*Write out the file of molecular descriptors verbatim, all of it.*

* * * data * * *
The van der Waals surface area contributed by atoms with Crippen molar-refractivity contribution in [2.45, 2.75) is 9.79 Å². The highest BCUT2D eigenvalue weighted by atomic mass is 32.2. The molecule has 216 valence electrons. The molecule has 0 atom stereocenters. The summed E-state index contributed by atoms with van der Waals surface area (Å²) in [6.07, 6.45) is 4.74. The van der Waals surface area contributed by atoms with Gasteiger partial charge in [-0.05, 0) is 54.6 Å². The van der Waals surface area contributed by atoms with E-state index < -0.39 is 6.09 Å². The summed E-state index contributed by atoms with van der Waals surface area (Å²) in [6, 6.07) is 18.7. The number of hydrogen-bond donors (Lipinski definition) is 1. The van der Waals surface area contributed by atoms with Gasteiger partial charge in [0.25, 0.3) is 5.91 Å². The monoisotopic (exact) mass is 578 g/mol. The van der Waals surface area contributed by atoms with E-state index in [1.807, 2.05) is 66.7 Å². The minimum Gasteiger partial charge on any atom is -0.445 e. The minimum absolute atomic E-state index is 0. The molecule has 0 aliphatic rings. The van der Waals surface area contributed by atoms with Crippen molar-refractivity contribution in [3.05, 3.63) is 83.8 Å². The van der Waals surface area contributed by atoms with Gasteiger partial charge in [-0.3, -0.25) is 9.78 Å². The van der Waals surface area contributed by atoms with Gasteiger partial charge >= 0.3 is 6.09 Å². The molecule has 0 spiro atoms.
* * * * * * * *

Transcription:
The van der Waals surface area contributed by atoms with Crippen molar-refractivity contribution in [2.45, 2.75) is 9.79 Å². The highest BCUT2D eigenvalue weighted by atomic mass is 32.2. The molecule has 216 valence electrons. The molecule has 0 atom stereocenters. The summed E-state index contributed by atoms with van der Waals surface area (Å²) in [6.07, 6.45) is 4.74. The van der Waals surface area contributed by atoms with Gasteiger partial charge in [-0.05, 0) is 54.6 Å². The van der Waals surface area contributed by atoms with E-state index < -0.39 is 6.09 Å². The summed E-state index contributed by atoms with van der Waals surface area (Å²) in [6, 6.07) is 18.7. The number of hydrogen-bond donors (Lipinski definition) is 1. The van der Waals surface area contributed by atoms with Gasteiger partial charge in [0.25, 0.3) is 5.91 Å². The monoisotopic (exact) mass is 578 g/mol. The van der Waals surface area contributed by atoms with E-state index in [1.807, 2.05) is 66.7 Å². The minimum Gasteiger partial charge on any atom is -0.445 e. The minimum absolute atomic E-state index is 0. The molecule has 0 aliphatic rings. The van der Waals surface area contributed by atoms with Crippen molar-refractivity contribution in [3.05, 3.63) is 83.8 Å². The van der Waals surface area contributed by atoms with Gasteiger partial charge in [-0.3, -0.25) is 9.78 Å². The van der Waals surface area contributed by atoms with Gasteiger partial charge >= 0.3 is 6.09 Å². The molecule has 0 spiro atoms.